Year 3, Week 20 Major Position Changes
To see historic weekly fund changes click here OR the label at the bottom of this entry entitled 'fund positions'.
Cash: 78.4% (v 80.7% last week)
23 long bias: 18.9% (v 17.0% last week)
3 short bias: 2.7% (v 2.3% last week) [includes 1 option position]
26 positions (vs 26 last week)
Below are listed the closing prices of the S&P 500 the past 6 Fridays:
Nov 13: 1093.5
Nov 20: 1091.4
Nov 27: 1091.5
Dec 4: 1106.0
Dec 11: 1106.4
Dec 18: 1102. 5
The market has been stuck in a very narrow band; I will keep repeating the broken record... the larger the base the market builds, the bigger the eventual move. We are building to a larger and larger move by the day once we leave the box (currently marked by S&P 1085 on the bottom and S&P 1115 on the top). I continue to point to S&P 1112 and 1120 as important levels, the latter especially so as a breakout over that level would be a new yearly high and a sign post that we are going to move above the 50% retracement of the entire downward movement (Oct 07 highs to Mar 09 lows). This is no small secret at this point so HAL9000 is locked and ready, waiting for said movement. Last week was no different than any of the others, with very little volatility despite a Fed Day.
Just as Thanksgiving week, Christmas week (to a lesser degree) is generally a time of good cheer and nonsense speculative stocks being run to the moon, (hello Chinese small caps - you too solar stocks!) as institutional managers are at home, and the retail daytrader takes over. Santa Claus indeed, even came to town last year at this time - in one of the worst year's in stock market recorded history. Major change of note of late is the strength in the dollar, which thus far the market has absorbed. As it has some $50B worth of new banking stock shares. Something is always sitting underneath the market, not allowing it to go down - so those of you on the grassy knoll can determine whom it is. It appears bears have simply given up trying to fight the power and are resigned to 'fate'.
For the portfolio, we've essentially been - like the market - stuck for weeks on end. I don't mind which way we move, but I need some sort of actual movement to make some progress. The bull markets of late have been in sectors we don't traditionally ply our trade. [Dec 14, 2009: There is Always a Bull Market Somewhere] It's been 2 steps forward, 2 steps back for many weeks. Late in the week we made a host of portfolio changes to try to shake things up, and move from some lagging positions into charts that seemed to have more bullish outlooks. We restarted position in old holdings Insituform Technologies (INSU) and American Superconductor (AMSC). 2 new breakout positions were started in very expensive valuation stories - Sourcefire (FIRE) and Rackspace Holdings (RAX). Brazilian chemical company Braskem (BAK) was also added. We flip flopped on EnerNOC (ENOC), first adding to the position - and then cutting back as a breakout seemed to fail; we're ready to attempt the trade again which could happen shortly. On the other side of the ledger we were stopped out of most of the Gafisa (GFA) position, as it broke support. We sold down 2/3rds of Indian bank HDFC Bank (HDB) and half of Potash (POT) - got lucky on the latter name as the stock was pummeled Friday. We cut back our silver holdings, while holding onto gold. To make room for new entrants we closed out Discover Financial Services (DFS), Fuel Systems Solutions (FSYS) [here], Blackstone Group (BX), and Morgan Stanley China A Shares (CAF) [here]. With some serious weakness in the Chinese stock market towards the end of the week, we covered almost all of our short in iShares China Xinhua China 25 (FXI). And for all that, we ended the week essentially where we began, making our brokers very happy with their commissions.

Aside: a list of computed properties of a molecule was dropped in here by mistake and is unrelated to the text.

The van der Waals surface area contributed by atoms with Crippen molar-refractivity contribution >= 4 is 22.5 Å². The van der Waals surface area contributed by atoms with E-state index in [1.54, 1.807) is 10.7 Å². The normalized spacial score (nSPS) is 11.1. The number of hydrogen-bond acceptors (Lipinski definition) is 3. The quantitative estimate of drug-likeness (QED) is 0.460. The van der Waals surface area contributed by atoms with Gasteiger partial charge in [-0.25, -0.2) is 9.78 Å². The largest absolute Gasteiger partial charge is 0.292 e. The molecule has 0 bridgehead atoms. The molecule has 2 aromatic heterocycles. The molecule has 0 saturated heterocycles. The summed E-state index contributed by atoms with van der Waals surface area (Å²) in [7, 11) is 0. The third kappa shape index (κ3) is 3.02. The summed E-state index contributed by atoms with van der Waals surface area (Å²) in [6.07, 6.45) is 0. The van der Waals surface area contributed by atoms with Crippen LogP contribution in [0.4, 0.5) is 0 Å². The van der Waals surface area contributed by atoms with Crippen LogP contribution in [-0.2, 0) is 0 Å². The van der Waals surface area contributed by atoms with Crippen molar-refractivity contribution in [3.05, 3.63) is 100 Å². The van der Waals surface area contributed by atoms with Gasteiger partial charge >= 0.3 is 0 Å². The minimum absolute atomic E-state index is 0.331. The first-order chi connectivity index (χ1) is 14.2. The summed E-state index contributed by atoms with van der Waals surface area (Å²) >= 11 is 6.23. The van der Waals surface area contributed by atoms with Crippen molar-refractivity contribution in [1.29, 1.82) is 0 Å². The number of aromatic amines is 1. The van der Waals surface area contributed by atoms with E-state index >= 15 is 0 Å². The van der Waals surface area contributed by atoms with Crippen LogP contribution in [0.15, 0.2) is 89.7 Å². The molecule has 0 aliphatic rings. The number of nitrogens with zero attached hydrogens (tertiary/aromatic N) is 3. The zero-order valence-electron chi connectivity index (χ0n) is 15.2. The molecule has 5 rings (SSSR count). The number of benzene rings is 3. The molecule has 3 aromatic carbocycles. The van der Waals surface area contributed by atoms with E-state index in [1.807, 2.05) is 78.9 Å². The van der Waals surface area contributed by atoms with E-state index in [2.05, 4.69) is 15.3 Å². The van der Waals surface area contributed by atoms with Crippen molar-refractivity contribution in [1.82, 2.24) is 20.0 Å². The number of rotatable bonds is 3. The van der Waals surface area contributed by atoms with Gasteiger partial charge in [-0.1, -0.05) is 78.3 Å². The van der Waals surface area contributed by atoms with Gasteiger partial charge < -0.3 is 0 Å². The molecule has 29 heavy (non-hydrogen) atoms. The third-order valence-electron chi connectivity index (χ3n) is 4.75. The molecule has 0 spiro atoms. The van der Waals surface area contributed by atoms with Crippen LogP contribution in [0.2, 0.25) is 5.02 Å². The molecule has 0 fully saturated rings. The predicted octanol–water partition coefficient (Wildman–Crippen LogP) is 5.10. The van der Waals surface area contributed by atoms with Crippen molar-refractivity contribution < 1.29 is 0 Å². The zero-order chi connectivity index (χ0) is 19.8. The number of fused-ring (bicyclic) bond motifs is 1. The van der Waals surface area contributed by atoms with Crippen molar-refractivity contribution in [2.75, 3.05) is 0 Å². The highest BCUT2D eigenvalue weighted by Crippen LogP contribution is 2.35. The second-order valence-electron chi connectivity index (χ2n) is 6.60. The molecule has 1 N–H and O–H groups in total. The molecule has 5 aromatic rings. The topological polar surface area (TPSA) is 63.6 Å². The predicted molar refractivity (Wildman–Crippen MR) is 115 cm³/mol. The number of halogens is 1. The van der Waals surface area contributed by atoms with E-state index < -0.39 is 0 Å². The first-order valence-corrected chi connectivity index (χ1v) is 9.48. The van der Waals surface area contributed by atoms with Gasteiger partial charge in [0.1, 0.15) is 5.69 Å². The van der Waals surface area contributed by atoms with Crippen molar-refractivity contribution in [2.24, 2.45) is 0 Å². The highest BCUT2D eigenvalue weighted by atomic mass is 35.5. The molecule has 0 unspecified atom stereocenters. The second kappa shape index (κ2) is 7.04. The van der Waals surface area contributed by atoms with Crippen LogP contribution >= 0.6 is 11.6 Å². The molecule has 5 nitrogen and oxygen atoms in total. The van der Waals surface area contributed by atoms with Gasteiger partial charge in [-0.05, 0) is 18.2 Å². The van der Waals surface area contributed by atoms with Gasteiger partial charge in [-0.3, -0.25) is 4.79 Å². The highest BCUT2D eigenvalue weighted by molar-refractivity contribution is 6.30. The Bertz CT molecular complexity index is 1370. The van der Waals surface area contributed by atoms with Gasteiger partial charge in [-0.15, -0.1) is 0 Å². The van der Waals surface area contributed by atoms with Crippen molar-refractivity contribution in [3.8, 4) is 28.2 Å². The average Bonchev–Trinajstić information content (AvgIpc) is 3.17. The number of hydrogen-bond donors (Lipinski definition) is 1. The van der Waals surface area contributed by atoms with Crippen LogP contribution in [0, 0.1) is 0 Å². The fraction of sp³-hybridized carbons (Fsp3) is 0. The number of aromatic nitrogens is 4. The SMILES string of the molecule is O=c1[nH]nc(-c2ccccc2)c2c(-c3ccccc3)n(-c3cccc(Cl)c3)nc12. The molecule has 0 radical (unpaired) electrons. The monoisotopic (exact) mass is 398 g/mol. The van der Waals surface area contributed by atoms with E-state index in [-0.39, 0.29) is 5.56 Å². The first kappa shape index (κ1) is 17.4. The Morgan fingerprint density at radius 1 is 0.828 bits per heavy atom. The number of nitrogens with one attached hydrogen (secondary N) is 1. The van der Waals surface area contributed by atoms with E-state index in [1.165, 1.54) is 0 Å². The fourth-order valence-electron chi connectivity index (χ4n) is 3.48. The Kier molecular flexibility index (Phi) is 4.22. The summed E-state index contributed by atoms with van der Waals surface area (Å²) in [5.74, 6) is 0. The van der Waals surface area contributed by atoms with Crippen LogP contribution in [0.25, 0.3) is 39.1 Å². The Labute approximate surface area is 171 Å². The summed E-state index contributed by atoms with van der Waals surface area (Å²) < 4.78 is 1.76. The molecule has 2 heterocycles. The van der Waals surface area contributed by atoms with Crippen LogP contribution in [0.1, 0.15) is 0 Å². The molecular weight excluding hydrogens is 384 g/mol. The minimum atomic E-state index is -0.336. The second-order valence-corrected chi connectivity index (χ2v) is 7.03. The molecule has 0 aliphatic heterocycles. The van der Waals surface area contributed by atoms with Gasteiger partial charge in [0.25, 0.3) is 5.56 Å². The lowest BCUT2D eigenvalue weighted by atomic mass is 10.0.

We'll see how this switch works out in the weeks to come, and/or if we melt up for the upteempth time since March 09, it might simply be a moot point. As we've been saying for quite a few weeks, the plan is to pile into index long exposure once key resistance levels are broken as we should have a quite material move ahead... and the presumption by everyone now is up. In the past when everyone assumed something it rarely happened - but these days the obvious things happen over and over. As trillions of taxpayer monies is being used to support the economy (and one would surmise markets), all we can do is go with the tsunami of money and live our Alice in Wonderland existence. Economic reports? We'll have a few - but all anyone looks at anymore are charts...
Now we await Santa Bernanke, Time's Person of the Year, who is a kind soul with a mighty white beard and a seemingly endless sack of US dollars.... who brings all the world's speculators great presents - if they have been naughty OR nice. He just wants us happy in the 'today', even if it means stealing from the future children of the world. Another Santa can deal with that....